BY THE NUMBERS
Occupational Exposure to 1-Bromopropane
A new draft document from NIOSH proposes a recommended exposure limit (REL) for the solvent 1-bromopropane (1-BP) of 0.3 ppm (1.5 mg/m3 of air) as an 8-hour time-weighted average (TWA) concentration during a 40-hour workweek. The agency’s proposed REL is intended to reduce workers’ risk of lung cancer associated with a 45-year working lifetime of occupational exposure, and corresponds with an excess working lifetime risk of lung cancer of 1 per 1,000 workers. NIOSH anticipates that the proposed REL will reduce the risk of other adverse health outcomes, including other cancers and non-cancer endpoints such as neurological, reproductive, and developmental toxicity. Federal OSHA does not currently have a specific exposure standard for 1-BP.
The draft document, which also includes an assessment of toxicological data for 1-BP and recommendations for the safe handling of materials containing 1-BP, is available for public comment through April 29, 2016. To learn how to submit comments, see the
The following information was selected from the draft document and related EPA data.
Analysis of Economic Impacts of nPB proposed rulemaking for aerosols and adhesives 2-7-2007(2007). NIOSH:
Criteria for a Recommended Standard: Occupational Exposure to 1-Bromopropane (1-BP)(draft document, January 2016).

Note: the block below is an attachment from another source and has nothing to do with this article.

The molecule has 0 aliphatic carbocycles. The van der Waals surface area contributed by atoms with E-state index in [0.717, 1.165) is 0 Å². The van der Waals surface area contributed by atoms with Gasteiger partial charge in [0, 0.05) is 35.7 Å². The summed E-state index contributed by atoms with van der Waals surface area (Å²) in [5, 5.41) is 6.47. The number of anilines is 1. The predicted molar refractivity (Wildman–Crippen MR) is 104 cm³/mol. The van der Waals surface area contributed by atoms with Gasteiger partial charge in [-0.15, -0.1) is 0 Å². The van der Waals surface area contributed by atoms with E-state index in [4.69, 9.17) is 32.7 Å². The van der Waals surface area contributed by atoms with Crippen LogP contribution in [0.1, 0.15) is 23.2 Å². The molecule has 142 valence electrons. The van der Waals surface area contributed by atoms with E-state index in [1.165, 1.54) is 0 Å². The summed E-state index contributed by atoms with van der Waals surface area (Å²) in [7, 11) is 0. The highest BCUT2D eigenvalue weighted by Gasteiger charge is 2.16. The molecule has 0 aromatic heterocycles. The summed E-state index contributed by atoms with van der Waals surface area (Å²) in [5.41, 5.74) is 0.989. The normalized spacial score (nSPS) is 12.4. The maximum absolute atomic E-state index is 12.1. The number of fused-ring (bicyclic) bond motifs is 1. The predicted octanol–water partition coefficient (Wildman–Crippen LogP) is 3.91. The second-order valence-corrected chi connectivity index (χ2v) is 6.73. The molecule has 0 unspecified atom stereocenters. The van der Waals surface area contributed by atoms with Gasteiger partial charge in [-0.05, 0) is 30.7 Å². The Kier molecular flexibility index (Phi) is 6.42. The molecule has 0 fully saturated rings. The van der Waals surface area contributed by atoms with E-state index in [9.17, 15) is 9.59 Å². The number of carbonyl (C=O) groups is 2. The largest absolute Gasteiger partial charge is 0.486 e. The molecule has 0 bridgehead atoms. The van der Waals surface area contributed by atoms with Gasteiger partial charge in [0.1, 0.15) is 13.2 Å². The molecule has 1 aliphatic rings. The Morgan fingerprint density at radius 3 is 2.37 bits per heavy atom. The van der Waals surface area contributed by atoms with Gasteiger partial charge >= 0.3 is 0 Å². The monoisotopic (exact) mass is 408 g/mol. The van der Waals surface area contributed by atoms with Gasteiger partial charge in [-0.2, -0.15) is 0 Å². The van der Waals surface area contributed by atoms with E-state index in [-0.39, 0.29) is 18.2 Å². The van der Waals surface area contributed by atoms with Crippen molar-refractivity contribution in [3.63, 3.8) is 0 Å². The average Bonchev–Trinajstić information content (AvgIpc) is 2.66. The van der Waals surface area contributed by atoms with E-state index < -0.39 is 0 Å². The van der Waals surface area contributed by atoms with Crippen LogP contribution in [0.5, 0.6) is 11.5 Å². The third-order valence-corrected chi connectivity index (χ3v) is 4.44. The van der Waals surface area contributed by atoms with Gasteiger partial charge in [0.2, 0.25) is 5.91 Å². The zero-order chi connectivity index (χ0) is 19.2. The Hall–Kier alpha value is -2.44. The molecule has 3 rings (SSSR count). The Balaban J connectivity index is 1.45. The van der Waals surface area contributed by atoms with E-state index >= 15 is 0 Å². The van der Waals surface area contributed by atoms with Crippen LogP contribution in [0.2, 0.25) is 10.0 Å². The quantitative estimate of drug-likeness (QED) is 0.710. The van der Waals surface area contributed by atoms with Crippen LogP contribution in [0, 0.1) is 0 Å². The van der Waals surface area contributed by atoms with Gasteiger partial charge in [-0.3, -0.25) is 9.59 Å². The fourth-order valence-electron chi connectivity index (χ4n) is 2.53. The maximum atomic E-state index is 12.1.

From the draft document “Criteria for a Recommended Standard: Occupational Exposure to 1-Bromopropane (1-BP)”: “1-Bromopropane (1-BP; CAS #106-94-5) is an organic solvent used in commercial and industrial applications, such as vapor degreasing operations and dry cleaning facilities.... The number of workers exposed to 1-BP is unknown, but 1-BP has been identified as a high production volume (HPV) substance; at least 1 million pounds is used annually in the United States.”
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Editor's Note: Fumes vs. Vapors
The original wording from the Center for Public Integrity's report "Common Solvent Keeps Killing Workers, Consumers" mistakenly refers to "fumes" in a context where "vapors" is the correct term. The Synergist has corrected this error in the digital edition.
Unfortunately, the error found its way into the print version of the November issue. The Synergist regrets the error and will publish a correction in the December issue.
Ed Rutkowski, editor